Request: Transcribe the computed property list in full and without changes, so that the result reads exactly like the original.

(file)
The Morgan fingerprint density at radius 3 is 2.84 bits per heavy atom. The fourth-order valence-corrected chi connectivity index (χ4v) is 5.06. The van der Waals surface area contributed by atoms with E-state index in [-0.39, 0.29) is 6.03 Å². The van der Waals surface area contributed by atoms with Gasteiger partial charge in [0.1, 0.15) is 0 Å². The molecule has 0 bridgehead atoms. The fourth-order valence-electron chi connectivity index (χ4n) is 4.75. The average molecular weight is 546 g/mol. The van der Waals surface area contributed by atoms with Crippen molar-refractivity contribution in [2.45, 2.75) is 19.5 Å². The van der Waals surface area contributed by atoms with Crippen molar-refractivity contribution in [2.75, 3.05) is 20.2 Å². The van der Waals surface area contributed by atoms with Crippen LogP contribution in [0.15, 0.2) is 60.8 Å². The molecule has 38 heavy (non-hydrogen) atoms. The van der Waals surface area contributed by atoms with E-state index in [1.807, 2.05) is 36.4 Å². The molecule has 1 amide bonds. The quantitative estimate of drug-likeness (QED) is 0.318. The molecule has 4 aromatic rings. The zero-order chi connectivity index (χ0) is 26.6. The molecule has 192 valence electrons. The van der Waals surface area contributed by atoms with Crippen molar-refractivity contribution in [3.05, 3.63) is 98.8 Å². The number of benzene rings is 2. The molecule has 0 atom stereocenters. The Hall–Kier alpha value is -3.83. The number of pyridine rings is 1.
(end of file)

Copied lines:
The Morgan fingerprint density at radius 3 is 2.84 bits per heavy atom. The fourth-order valence-corrected chi connectivity index (χ4v) is 5.06. The van der Waals surface area contributed by atoms with E-state index in [-0.39, 0.29) is 6.03 Å². The van der Waals surface area contributed by atoms with Gasteiger partial charge in [0.1, 0.15) is 0 Å². The molecule has 0 bridgehead atoms. The fourth-order valence-electron chi connectivity index (χ4n) is 4.75. The average molecular weight is 546 g/mol. The van der Waals surface area contributed by atoms with Crippen molar-refractivity contribution in [2.45, 2.75) is 19.5 Å². The van der Waals surface area contributed by atoms with Crippen molar-refractivity contribution in [2.75, 3.05) is 20.2 Å². The van der Waals surface area contributed by atoms with Crippen LogP contribution in [0.15, 0.2) is 60.8 Å². The molecule has 38 heavy (non-hydrogen) atoms. The van der Waals surface area contributed by atoms with E-state index in [1.807, 2.05) is 36.4 Å². The molecule has 1 amide bonds. The quantitative estimate of drug-likeness (QED) is 0.318. The molecule has 4 aromatic rings. The zero-order chi connectivity index (χ0) is 26.6. The molecule has 192 valence electrons. The van der Waals surface area contributed by atoms with Crippen molar-refractivity contribution in [3.05, 3.63) is 98.8 Å². The number of benzene rings is 2. The molecule has 0 atom stereocenters. The Hall–Kier alpha value is -3.83. The number of pyridine rings is 1.